IN the dreadful communist days, Ukraine and Poland used to be equally poor. The former was part of the Soviet Union, and Poland was one of the USSR’s satellite nations, belonging to the Warsaw pact.
In 1990, both countries had roughly the same GDP per capita – their economies were eerily similar. A quarter of a century later, everything has changed: Poland’s GDP per capita is now 3.3 times greater than Ukraine’s. It’s a tale of two economic models, and a central reason why Russia – a waning world power desperate to cling on to its historic zone of influence – has felt able to bully Ukraine in such a shocking way.
The numbers are astonishing: Ukraine’s GDP per capita is now $3,867, according to the World Bank; Poland’s is $12,710. Poland has transformed the quality of life of its citizens, something that has not happened in anything like the same way in Ukraine, which has been grossly mismanaged for years.
The big difference is that Poland has pursued free-market policies, reducing the size of its state, introducing a strict rule of law and respect for property rights, privatising in a sensible way, avoiding the kleptocracy and corruption that has plagued regimes in Kiev, and embracing as much as possible Western capitalism, technology, modernity and innovation.
Of course, there have been mistakes: Poland’s tax system remains far too oppressive, the red tape is too strict and the bureaucracy still too redolent of the bad old days, the labour market is excessively regulated, parts of the population rejects elements of the new order and the country remains relatively poor, which explains why so many of its most ambitious folk have moved to the UK and elsewhere.
But Poland has been one of the great success stories of the post-communist era, whereas Ukraine, tragically, has been one of the great failures. Even Belarus has performed better. Ukraine has followed Russia’s lead, and in doing so has wasted the past 24 years.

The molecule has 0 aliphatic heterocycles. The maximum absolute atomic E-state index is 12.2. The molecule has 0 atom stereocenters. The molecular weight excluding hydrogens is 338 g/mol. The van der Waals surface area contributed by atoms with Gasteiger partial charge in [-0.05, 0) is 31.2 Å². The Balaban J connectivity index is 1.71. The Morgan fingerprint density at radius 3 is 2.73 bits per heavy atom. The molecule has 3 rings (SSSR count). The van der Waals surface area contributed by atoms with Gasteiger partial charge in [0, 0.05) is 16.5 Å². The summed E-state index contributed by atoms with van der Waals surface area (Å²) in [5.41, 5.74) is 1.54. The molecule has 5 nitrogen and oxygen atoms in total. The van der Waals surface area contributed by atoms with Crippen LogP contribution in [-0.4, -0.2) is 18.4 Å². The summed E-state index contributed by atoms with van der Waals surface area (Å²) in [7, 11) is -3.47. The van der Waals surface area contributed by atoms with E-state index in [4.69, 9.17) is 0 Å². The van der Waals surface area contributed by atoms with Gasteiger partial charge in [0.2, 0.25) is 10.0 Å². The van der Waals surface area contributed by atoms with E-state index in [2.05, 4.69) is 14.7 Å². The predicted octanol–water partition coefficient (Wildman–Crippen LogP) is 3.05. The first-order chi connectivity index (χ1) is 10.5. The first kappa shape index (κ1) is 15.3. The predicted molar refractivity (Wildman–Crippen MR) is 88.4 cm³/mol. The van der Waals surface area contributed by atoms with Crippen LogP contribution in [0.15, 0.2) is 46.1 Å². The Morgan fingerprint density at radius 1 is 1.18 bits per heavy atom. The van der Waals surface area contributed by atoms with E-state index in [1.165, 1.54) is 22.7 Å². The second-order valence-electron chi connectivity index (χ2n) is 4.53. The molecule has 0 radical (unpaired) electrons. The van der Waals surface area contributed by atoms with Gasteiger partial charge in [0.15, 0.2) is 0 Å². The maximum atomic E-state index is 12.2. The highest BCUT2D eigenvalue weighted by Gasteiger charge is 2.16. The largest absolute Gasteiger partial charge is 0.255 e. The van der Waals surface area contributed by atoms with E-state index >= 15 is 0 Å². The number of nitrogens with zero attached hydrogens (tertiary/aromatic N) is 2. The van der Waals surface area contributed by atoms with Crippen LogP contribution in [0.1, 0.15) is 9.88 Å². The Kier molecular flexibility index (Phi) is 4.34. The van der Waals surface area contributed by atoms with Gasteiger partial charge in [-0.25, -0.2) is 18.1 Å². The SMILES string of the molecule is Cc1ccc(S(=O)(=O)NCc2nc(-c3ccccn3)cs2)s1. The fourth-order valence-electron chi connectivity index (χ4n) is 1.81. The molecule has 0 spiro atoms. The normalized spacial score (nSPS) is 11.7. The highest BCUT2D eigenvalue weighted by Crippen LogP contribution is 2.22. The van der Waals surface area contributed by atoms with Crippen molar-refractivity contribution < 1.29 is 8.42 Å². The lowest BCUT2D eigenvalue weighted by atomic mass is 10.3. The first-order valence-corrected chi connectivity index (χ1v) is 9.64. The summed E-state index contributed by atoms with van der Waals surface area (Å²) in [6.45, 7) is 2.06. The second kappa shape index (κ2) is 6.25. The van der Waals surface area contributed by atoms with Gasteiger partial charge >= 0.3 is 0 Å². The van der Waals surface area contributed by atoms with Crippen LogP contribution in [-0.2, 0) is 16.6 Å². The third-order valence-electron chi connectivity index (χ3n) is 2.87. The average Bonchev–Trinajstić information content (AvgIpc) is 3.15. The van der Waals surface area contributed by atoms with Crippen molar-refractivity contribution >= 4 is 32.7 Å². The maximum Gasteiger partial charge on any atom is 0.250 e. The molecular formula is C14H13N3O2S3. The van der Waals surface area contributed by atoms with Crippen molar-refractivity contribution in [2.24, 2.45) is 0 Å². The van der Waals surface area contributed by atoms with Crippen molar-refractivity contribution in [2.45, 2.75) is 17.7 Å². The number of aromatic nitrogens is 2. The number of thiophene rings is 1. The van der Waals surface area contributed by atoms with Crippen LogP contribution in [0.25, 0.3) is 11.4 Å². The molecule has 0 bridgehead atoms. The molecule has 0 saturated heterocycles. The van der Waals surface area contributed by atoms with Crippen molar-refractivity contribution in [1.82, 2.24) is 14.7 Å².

There, is of course, an alternative explanation: Poland has been in receipt of large-scale subsidies from the EU, unlike Ukraine. But I don’t buy it. Foreign aid at best makes only a small difference to economic growth – and at worst retards development by creating a culture of dependency, propping up value-reducing projects and fuelling corruption. So yes, Poland now boasts shiny new infrastructure it wouldn’t otherwise have; but this doesn’t explain why its economy has performed more than three times as well as Ukraine’s. And until the present crisis, Ukraine benefited from cheaper energy prices, as part of its uncomfortably close relationship with Russia – an even greater subsidy, but one that merely staved off total collapse.
Ukraine’s population has also fallen dramatically, from 51.89m in 1990 to 45.49m in 2012, while Poland’s has risen from 38.11m to 38.54m. Geopolitical weakness often stems from economic under-performance – and that is all too tragically the case with Ukraine today.
Good news: the Treasury’s new dynamic model is making waves. The traditional model doesn’t sufficiently account for supply-side effects: it calculates the tax impact on demand, but not on incentives to work, invest or save. It exaggerates the negative fiscal impact of tax cuts and downplays the deleterious effects of tax hikes.
HMRC has already published an analysis of the dynamic effects of corporation tax; it has now applied its peer-reviewed model to the fuel duty cuts since 2010. It finds that the tax reductions will increase GDP by 0.3-0.5 per cent in the long-term and that increased profits, wages and consumption reduce the “cost” (in terms of the reduced revenues for HMRC predicted by the usual static model) by 37-56 per cent. One can quibble with details and assumptions, but this is a great step in the right direction. More, please.